Disinheriting mother “took advantage” of husband’s Alzheimer’s
In order to disinherit their son of the £10 million inheritance he had been promised, the wife of an Alzheimer’s sufferer “took advantage” of her husband’s condition, a judge has ruled.
In a bid to stop him taking over their family firm from his father, Pamela Moore had also accused her son, Stephen, of violent harassment.
Instead, Judge Simon Monty QC stated that since childhood, Stephen had worked on the Stapleford farm, which had been in the family for multiple generations.
It was heard by the High Court that his father, Roger, had lived sparingly on less than £300 a week in a bungalow on the estate with his family.
It was also recognised by the court that prior to Roger’s mental decline, he had promised Stephen repeatedly that the farm would “all be yours one day”.
The judge stated that 48-year-old Stephen was entitled to rely on his father’s assurances and that the farm, which included the farm house of substantial size, could be passed to him.
Judge Monty continued: “It was always Roger’s intention that Stephen would inherit the farm and the business, and that intention was shared by Pamela.
“These intentions were expressed as promises to Stephen. Particularly after 2009, Pamela took advantage of Roger’s mental decline, which in my view does her no credit.”
Mrs Moore had expressed that should Stephen inherit the entirety of the farm, described as being “by far the family’s biggest asset”, it would be unfair on their daughter, Julie.
Her intention to rectify this was expressed by Judge Monty: “She was and remains determined to redress what she regarded as a stark inequality of likely inheritance between Stephen and Julie.”
He added that Mrs Moore had “unfairly portrayed Stephen as a violent and difficult son who made her and Roger’s life a misery”.
In regards to Roger wanting their son to take over the business, Mrs Moore further expressed disagreement. She stated that during the time when Roger’s mental capacity was intact, she “refused to accept” that her husband possessed an “unchanging intention” to “see Stephen at the helm”. After Alzheimer’s took hold in 2008, Mr Moore had struggled in dealing with what he viewed was “demotion as head of the family farming business”. The court heard that the serious level of memory loss and growing sense of uselessness reached by Roger in 2009, led him to state “I might as well shoot myself”.
Seeing Stephen grow up, Mr Moore had handed down his “passion for farming” to his son and urged him to work on the farm. Stephen had subsequently “thrown himself wholeheartedly into working on the farm” having spent three years at agricultural college.
The judge described Stephen’s position in regards to his expectation of taking over the farm: “Since he was a teenager it was not only clear to him that he would one day take over the running of the farm, but also that Roger…encouraged him in that belief.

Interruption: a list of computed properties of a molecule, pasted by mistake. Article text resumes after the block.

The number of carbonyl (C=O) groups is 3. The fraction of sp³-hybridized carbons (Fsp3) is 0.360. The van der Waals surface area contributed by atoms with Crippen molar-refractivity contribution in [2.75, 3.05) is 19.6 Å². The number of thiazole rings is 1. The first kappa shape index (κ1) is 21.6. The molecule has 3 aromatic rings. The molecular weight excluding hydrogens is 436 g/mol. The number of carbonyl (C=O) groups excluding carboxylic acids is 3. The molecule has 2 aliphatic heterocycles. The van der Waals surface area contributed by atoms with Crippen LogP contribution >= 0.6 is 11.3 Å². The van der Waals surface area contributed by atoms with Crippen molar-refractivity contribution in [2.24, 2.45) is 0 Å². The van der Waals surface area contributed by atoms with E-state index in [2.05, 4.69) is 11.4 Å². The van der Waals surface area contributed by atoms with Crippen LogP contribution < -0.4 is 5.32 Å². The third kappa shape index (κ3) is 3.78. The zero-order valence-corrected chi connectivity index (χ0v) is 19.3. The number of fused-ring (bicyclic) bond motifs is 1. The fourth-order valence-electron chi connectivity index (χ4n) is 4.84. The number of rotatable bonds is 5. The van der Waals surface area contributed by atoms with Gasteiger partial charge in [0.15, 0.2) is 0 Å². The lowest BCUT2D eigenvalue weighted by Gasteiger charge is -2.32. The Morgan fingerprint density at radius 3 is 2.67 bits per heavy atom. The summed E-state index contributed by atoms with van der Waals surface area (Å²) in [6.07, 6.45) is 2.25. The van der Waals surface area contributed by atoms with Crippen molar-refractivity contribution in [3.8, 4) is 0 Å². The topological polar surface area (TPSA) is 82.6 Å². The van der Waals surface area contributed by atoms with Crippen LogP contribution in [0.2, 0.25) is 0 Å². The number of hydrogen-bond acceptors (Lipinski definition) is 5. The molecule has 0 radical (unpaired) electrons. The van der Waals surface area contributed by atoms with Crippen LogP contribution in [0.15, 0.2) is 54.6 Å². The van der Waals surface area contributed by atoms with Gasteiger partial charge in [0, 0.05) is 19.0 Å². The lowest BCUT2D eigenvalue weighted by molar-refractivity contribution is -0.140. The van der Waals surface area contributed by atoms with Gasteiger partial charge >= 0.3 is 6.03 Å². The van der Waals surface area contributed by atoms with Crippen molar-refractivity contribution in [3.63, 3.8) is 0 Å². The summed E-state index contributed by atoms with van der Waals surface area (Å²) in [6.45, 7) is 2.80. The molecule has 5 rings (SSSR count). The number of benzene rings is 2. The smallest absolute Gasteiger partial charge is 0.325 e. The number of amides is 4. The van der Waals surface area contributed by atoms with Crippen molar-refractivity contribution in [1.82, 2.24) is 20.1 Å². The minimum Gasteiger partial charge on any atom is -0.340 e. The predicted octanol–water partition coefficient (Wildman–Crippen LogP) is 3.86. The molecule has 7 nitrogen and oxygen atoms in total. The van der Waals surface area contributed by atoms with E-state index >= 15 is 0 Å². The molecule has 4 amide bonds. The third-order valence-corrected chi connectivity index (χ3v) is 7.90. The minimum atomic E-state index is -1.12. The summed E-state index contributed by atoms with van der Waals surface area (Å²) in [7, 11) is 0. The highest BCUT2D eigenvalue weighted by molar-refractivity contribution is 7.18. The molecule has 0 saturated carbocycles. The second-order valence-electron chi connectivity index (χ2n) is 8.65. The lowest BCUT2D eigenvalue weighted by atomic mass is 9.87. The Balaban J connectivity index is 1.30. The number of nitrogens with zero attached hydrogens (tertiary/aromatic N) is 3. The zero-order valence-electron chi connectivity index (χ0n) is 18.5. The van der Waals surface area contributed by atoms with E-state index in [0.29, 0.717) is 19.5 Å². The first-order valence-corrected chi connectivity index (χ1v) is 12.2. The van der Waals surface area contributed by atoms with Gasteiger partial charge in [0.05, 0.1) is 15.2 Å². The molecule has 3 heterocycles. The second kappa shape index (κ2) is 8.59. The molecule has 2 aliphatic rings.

“Roger would say to him that all of this, referring to the farm, would be his one day. It seems to me that everything points to an over-arching plan under which Stephen would inherit the whole farm and business in due course and that Stephen was told this was the case.”
Changing his will in 2012, Mr Moore disinherited his son of the farm. However, the judge stated that by this point he was “playing very little part in events”.
Describing her son’s behaviour as “intolerable”, Mrs Moore had accused him of “molesting” her husband, “by way of violence, threats, pestering and other forms of harassment”. It was also said that at one stage, a non-molestation order had been sought by Mr Moore against his son. However, the accusations put forward by Mrs Moore had been described by the judge as “so trivial as to be of no effect”.
He stated: “Roger, in his right mind, would never have contemplated litigating against his own son. Matters between father and son were nowhere near the kind of total collapse described by Pamela and other members of the family.
“Roger would have been appalled at the family’s private affairs being exposed to public scrutiny and at the prospect of the farm being split up.”
Speaking about Stephen, the judge also stated: “He clearly loves his father and has always looked up to him.
“By contrast, his relationship with Pamela has always been a difficult one… sad to say, relations between them had been difficult since Stephen’s childhood.”
Judge Monty also added that Stephen now “in effect runs the farm, as Roger is too ill to participate”.
For a week which may reach up to 50 working hours, Stephen begun on just £200 a week and was still earning below £300 a week after becoming a partner in the business.
The judge stated Stephen only did this because “he truly believed, as he had been encouraged to believe, that in the fullness of time he would inherit the farm and the business.” In addition, due to his “whole-hearted commitment to the farm” he was unable to pursue an alternative career.
Stephen told the court: “If I were to cash in I would be a very wealthy man, but I have no intention of cashing in. If we have a good year, we might be able to afford a holiday or a new car, if not then so be it.”
Due to “Roger’s ill-health” Judge Monty ordered that the father and son partnership can be dissolved.
Stephen will be transferred Mr Moore’s portion of the farm, although the farm can still provide his parents with an income as well as a home for as long as they may require.
“This is a just and equitable outcome” concluded the judge, stating that it honours what Roger always intended.
“It means that the farm can continue to be farmed by the next generation of the Moore family as Roger always intended”.